Lewis Hamilton says Formula 1 “needs to do more” to try to improve human rights issues in some of its host countries.
On Wednesday, 30 UK MPs raised concerns of human rights violations linked to Sunday’s Bahrain Grand Prix.
Hamilton said he had received letters from rights groups on arriving in Bahrain and would “take some time to digest them”.
“It is very important for all sports to use the platform they have to push for change,” the seven-time champion said.
“The human rights issue in so many of the places we go to is a massive problem.
“We are one of the few sports that go to so many different countries and I do believe as a sport we need to do more.
“We have taken a step in the right direction but we can always do more.
“They have put some steps in place for the places we go to but it is important to make sure they are implemented in the right way and that we see some action taken.
“That is going to take some work but it’s all in the background.”
Bahrain is just one of F1’s host countries about which human rights groups have raised concerns. Others include Russia, China, Azerbaijan, Turkey and the United Arab Emirates, as well as Saudi Arabia, which is making its debut on the calendar next year.
Hamilton became the most successful racing driver in history when he won the title at the last race in Turkey, equalling Michael Schumacher’s tally of seven titles having already surpassed the German’s record of race victories.
The Mercedes driver said of his achievement: “I don’t think it has sunk in yet, probably because we’re still racing and you’ve got to keep one eye on the job.”
But the Briton, 35, said he was determined to keep winning in the three races on consecutive weekends that close out the season, two in Bahrain followed by one in Abu Dhabi.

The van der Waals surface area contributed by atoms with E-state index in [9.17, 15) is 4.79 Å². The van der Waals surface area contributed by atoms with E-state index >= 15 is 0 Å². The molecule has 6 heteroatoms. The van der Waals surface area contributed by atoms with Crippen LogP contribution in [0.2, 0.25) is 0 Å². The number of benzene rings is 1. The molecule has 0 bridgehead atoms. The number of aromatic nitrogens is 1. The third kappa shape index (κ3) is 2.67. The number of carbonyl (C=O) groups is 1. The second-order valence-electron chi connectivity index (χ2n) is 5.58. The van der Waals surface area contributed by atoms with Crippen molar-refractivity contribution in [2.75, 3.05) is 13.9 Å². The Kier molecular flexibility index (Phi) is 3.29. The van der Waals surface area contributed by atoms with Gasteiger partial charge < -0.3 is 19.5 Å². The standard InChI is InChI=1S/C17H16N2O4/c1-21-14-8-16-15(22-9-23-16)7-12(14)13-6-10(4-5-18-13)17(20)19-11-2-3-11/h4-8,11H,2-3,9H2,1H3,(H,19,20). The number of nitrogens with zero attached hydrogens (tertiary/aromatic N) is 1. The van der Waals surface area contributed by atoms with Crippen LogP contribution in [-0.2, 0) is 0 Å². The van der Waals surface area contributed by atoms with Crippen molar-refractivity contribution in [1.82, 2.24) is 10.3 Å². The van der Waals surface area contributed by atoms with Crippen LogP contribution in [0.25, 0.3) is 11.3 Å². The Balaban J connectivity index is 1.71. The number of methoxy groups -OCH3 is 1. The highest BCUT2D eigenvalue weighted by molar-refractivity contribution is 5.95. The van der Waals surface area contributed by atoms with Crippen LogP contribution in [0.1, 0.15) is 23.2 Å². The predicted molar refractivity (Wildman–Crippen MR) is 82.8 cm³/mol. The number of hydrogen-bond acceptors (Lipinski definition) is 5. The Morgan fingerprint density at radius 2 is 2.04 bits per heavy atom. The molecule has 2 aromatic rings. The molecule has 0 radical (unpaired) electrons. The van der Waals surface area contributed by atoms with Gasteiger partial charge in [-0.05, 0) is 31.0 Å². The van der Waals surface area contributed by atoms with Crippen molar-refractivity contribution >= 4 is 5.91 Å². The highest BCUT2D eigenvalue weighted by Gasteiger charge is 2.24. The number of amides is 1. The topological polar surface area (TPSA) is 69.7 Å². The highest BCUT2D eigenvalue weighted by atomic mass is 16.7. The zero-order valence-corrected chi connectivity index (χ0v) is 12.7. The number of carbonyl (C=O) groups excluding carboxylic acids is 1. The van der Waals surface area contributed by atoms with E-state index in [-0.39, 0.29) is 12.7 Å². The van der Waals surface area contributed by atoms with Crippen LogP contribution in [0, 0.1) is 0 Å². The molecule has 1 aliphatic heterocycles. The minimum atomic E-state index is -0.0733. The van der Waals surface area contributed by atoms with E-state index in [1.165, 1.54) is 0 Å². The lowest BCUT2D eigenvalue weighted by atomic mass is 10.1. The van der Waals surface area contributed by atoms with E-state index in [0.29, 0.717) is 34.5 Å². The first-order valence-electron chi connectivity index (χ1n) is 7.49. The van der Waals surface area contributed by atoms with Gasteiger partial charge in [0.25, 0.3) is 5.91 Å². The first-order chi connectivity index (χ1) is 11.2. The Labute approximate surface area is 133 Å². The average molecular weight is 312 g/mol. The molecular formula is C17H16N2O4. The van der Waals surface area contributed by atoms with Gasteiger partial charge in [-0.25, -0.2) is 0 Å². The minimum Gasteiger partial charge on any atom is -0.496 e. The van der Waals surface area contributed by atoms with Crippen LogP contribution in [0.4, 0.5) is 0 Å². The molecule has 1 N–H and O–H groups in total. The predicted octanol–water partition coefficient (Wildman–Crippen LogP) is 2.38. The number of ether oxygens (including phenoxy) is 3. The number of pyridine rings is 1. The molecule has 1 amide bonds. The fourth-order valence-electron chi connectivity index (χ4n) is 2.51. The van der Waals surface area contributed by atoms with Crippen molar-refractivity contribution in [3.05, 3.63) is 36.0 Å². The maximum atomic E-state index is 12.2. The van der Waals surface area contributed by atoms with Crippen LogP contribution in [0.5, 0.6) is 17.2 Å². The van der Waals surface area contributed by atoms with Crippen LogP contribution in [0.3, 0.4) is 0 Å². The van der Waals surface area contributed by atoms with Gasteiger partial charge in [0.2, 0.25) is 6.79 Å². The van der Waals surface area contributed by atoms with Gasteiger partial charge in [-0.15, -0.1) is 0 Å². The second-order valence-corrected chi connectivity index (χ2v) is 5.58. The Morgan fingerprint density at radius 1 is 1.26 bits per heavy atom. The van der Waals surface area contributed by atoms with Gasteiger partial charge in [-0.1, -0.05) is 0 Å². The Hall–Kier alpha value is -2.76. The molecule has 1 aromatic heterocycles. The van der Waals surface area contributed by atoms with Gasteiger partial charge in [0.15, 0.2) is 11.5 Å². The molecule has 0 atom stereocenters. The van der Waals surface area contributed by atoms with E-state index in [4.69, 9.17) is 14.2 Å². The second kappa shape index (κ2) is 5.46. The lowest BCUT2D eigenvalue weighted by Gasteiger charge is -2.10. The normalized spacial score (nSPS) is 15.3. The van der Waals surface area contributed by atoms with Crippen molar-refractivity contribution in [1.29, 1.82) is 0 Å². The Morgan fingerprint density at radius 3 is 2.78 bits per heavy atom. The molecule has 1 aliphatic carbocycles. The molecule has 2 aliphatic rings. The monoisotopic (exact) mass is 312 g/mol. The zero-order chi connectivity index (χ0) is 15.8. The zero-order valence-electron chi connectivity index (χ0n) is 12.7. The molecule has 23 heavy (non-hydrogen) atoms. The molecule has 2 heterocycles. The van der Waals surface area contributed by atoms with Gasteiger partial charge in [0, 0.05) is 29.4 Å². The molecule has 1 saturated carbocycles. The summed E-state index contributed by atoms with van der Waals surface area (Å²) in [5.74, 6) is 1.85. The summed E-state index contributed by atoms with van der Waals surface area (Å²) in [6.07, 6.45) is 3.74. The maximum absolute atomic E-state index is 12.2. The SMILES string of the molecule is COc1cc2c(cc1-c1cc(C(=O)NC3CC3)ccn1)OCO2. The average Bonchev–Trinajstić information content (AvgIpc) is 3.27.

“That’s what we exist to do,” he said. “It’s what we all work to do, what every single person in the team works towards.
“We still have work to do, we have incremental improvements to work on. Every opportunity we get to be on track, we are still challenged and learning and developing, we’re on a constant journey to try to improve.
“It is not easy to do when we have had the success we have had. But we all love that challenge and I love how it unifies us all. We are constantly evolving in how we work as a team.
“It is in my DNA. It is how I’m wired. I love that challenge, coming to another race where the pressure is different and the focus is on getting the best out of this weekend. How can we extract more, learn more, almost use them as test races, so we can apply what we learned this year into next year’s car?”
Following reports that he is to receive a knighthood in the New Year’s Honours list, Hamilton said that if the reports were true “it would be an incredible honour – there is no greater honour than your country recognising you with such an award”.